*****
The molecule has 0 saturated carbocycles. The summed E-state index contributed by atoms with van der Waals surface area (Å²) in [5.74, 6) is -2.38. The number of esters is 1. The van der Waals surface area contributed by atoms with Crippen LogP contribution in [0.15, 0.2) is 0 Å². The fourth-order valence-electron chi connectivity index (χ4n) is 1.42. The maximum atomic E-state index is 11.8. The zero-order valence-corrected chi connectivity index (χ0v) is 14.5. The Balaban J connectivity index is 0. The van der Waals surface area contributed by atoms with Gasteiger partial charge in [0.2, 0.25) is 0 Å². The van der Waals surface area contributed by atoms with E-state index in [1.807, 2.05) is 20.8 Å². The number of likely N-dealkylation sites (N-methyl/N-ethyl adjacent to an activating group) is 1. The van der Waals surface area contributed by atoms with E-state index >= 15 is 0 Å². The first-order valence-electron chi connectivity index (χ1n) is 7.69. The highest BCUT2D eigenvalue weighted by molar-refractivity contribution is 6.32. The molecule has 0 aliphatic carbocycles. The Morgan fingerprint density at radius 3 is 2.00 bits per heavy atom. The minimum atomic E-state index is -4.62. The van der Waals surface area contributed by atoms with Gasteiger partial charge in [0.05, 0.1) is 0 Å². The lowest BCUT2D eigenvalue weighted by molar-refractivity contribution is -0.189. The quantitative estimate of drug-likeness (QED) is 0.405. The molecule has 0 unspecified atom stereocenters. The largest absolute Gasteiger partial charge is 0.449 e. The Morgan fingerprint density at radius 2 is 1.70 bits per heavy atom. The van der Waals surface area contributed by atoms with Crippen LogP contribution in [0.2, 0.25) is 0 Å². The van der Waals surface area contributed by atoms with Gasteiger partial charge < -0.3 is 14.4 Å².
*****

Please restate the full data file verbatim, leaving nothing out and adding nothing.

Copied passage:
The molecule has 0 saturated carbocycles. The summed E-state index contributed by atoms with van der Waals surface area (Å²) in [5.74, 6) is -2.38. The number of esters is 1. The van der Waals surface area contributed by atoms with Crippen LogP contribution in [0.15, 0.2) is 0 Å². The fourth-order valence-electron chi connectivity index (χ4n) is 1.42. The maximum atomic E-state index is 11.8. The zero-order valence-corrected chi connectivity index (χ0v) is 14.5. The Balaban J connectivity index is 0. The van der Waals surface area contributed by atoms with Gasteiger partial charge in [0.2, 0.25) is 0 Å². The van der Waals surface area contributed by atoms with E-state index in [1.807, 2.05) is 20.8 Å². The number of likely N-dealkylation sites (N-methyl/N-ethyl adjacent to an activating group) is 1. The van der Waals surface area contributed by atoms with E-state index >= 15 is 0 Å². The first-order valence-electron chi connectivity index (χ1n) is 7.69. The highest BCUT2D eigenvalue weighted by molar-refractivity contribution is 6.32. The molecule has 0 aliphatic carbocycles. The Morgan fingerprint density at radius 3 is 2.00 bits per heavy atom. The minimum atomic E-state index is -4.62. The van der Waals surface area contributed by atoms with Gasteiger partial charge in [0.05, 0.1) is 0 Å². The lowest BCUT2D eigenvalue weighted by molar-refractivity contribution is -0.189. The quantitative estimate of drug-likeness (QED) is 0.405. The molecule has 0 unspecified atom stereocenters. The largest absolute Gasteiger partial charge is 0.449 e. The Morgan fingerprint density at radius 2 is 1.70 bits per heavy atom. The van der Waals surface area contributed by atoms with Crippen LogP contribution in [0.2, 0.25) is 0 Å². The van der Waals surface area contributed by atoms with Gasteiger partial charge < -0.3 is 14.4 Å².